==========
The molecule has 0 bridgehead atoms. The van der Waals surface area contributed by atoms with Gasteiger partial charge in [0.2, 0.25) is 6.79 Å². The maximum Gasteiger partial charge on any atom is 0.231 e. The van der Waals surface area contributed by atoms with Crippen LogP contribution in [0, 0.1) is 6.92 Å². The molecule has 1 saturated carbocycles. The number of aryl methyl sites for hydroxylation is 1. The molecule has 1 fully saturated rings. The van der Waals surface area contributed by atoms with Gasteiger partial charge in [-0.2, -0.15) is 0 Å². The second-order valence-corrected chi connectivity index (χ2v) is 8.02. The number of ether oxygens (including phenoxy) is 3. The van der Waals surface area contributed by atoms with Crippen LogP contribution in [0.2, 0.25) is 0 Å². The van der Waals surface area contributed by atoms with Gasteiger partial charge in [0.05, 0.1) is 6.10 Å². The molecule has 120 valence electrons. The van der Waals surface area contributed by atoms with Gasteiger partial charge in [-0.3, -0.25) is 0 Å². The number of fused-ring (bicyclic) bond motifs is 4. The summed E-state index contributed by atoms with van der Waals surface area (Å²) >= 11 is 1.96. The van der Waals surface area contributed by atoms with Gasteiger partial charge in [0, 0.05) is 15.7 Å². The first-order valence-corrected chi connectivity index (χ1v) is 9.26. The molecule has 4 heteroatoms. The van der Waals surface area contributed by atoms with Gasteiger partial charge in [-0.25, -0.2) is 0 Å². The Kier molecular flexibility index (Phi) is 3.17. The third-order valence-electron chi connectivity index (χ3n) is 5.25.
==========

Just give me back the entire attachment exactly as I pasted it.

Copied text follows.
The molecule has 0 bridgehead atoms. The van der Waals surface area contributed by atoms with Gasteiger partial charge in [0.2, 0.25) is 6.79 Å². The maximum Gasteiger partial charge on any atom is 0.231 e. The van der Waals surface area contributed by atoms with Crippen LogP contribution in [0, 0.1) is 6.92 Å². The molecule has 1 saturated carbocycles. The number of aryl methyl sites for hydroxylation is 1. The molecule has 1 fully saturated rings. The van der Waals surface area contributed by atoms with Gasteiger partial charge in [-0.2, -0.15) is 0 Å². The second-order valence-corrected chi connectivity index (χ2v) is 8.02. The number of ether oxygens (including phenoxy) is 3. The van der Waals surface area contributed by atoms with Crippen LogP contribution in [0.2, 0.25) is 0 Å². The van der Waals surface area contributed by atoms with Gasteiger partial charge in [0.05, 0.1) is 6.10 Å². The molecule has 120 valence electrons. The van der Waals surface area contributed by atoms with Gasteiger partial charge in [-0.3, -0.25) is 0 Å². The number of fused-ring (bicyclic) bond motifs is 4. The summed E-state index contributed by atoms with van der Waals surface area (Å²) >= 11 is 1.96. The van der Waals surface area contributed by atoms with Gasteiger partial charge in [0, 0.05) is 15.7 Å². The first-order valence-corrected chi connectivity index (χ1v) is 9.26. The molecule has 4 heteroatoms. The van der Waals surface area contributed by atoms with Gasteiger partial charge in [-0.25, -0.2) is 0 Å². The Kier molecular flexibility index (Phi) is 3.17. The third-order valence-electron chi connectivity index (χ3n) is 5.25.